30 December, 2010

Operations Order #101229

Delta Green/Realms of Cthulhu Demo Game
Come for the Reaping

Location:
Bill & Walt’s Hobby Shop, 245 Fourth Ave, Pittsburgh PA 15222
Phone: 412-281-9040
Time & Date: 29 December 2010 @ 5:00PM
“You are cordially invited to a night at the opera…”
This Saturday I will be running the adventure Come for the Reaping as an Explorer’s Society demo of Reality Blurs’ Realms of Cthulhu. The adventure will be set in the mid-1990s in the Delta Greensetting. Up to 6 players will portray Delta Green agents or friendlies. We start at 5pm and expect the game to finish at approximately 10pm. Our normal habit is to secure pizza as a group from Ephesus Pizza up the street.

UPDATE
Setting: Los Angeles, CA – 29 December 1995
Participants in this game: Agent Peter Johnson (FBI), Jennifer Gage (LACoFD – paramedic), Gharret Reese (civilian – criminal)

04 December, 2010

Operations Order #101210

Delta Green/Realms of Cthulhu Demo Game
Winter Break

Location:
Bill & Walt’s Hobby Shop, 245 Fourth Ave, Pittsburgh PA 15222
Phone: 412-281-9040
Time & Date: 10 December 2010 @ 5:00PM
“You are cordially invited to a night at the opera…”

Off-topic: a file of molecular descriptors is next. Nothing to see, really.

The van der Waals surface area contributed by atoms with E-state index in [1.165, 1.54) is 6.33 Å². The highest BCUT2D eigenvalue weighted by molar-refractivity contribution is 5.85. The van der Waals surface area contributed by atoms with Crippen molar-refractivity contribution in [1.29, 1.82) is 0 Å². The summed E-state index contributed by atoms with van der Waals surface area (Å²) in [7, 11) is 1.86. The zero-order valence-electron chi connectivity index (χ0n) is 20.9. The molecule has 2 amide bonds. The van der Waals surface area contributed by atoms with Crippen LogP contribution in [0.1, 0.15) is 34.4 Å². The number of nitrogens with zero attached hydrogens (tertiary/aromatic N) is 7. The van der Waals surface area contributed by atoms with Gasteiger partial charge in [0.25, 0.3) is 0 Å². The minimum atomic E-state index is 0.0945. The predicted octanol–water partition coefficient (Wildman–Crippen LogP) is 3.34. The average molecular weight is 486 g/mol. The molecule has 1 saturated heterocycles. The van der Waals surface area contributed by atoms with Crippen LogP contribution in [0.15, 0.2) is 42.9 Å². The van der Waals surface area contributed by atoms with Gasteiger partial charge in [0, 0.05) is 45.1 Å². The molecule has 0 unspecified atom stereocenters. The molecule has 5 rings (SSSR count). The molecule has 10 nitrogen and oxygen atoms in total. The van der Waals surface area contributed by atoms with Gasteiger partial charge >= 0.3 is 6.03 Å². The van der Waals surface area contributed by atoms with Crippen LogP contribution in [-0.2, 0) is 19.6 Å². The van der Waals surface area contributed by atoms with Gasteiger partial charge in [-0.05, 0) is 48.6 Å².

This Saturday I will be running the one-sheet adventure Winter Break as an Explorer’s Society demo of Reality Blurs’ Realms of Cthulhu. The adventure will be set in the mid-1990s in the Delta Green setting. Up to 6 players will portray Delta Green agents or friendlies. We start at 5pm and expect the game to finish at approximately 10pm. Our normal habit is to secure pizza as a group from Ephesus Pizza up the street.

31 August, 2010

Ithaca Mag-10 “Roadblocker” (Remington SP-10)

Caliber: 10 gauge
Range: 14/28/56
Damage: 3d8/2d8/1d8
RoF: 1
Weight: 11lbs
Shots: 2rds (+1 in the chamber)
Cost: $890
Notes: AP1, Shotgun, Double-Action

The Mag-10 is a semi-auto shotgun in 10 gauge, introduced in 1977, for use by police during roadblocks.  While 10 gauge never regained the popularity it had in the 19th century, the Mag-10 did see some success.  Ultimately, improvements in the 12ga. magnum were soon able to deliver comparable performance in a more mainstream caliber.  The Mag-10 was dropped by Ithaca in 1986.
The Mag-10 found new life in 1989 as the Remington SP-10 Special Purpose Magnum Shotgun.  The Their literature claims that the 10ga. offers lighter felt recoil and better patterns than 12ga. magnum.
The Mag-10/SP-10, like other shotguns, can be loaded with slugs.  A 10 gauge, 3 1/2″ slug does 2d12 at all ranges.

24 August, 2010

Colt AR15 Series Rifles and Carbines

Caliber: 5.56mm NATO
Range: 24/48/96
Damage: 2d8
RoF: 1
Weight: 8lbs
Shots: 30rds (20rds available)
Cost: $500, 30rd magazine $24, 20rd magazine $16.
Notes: AP1, Semi-Auto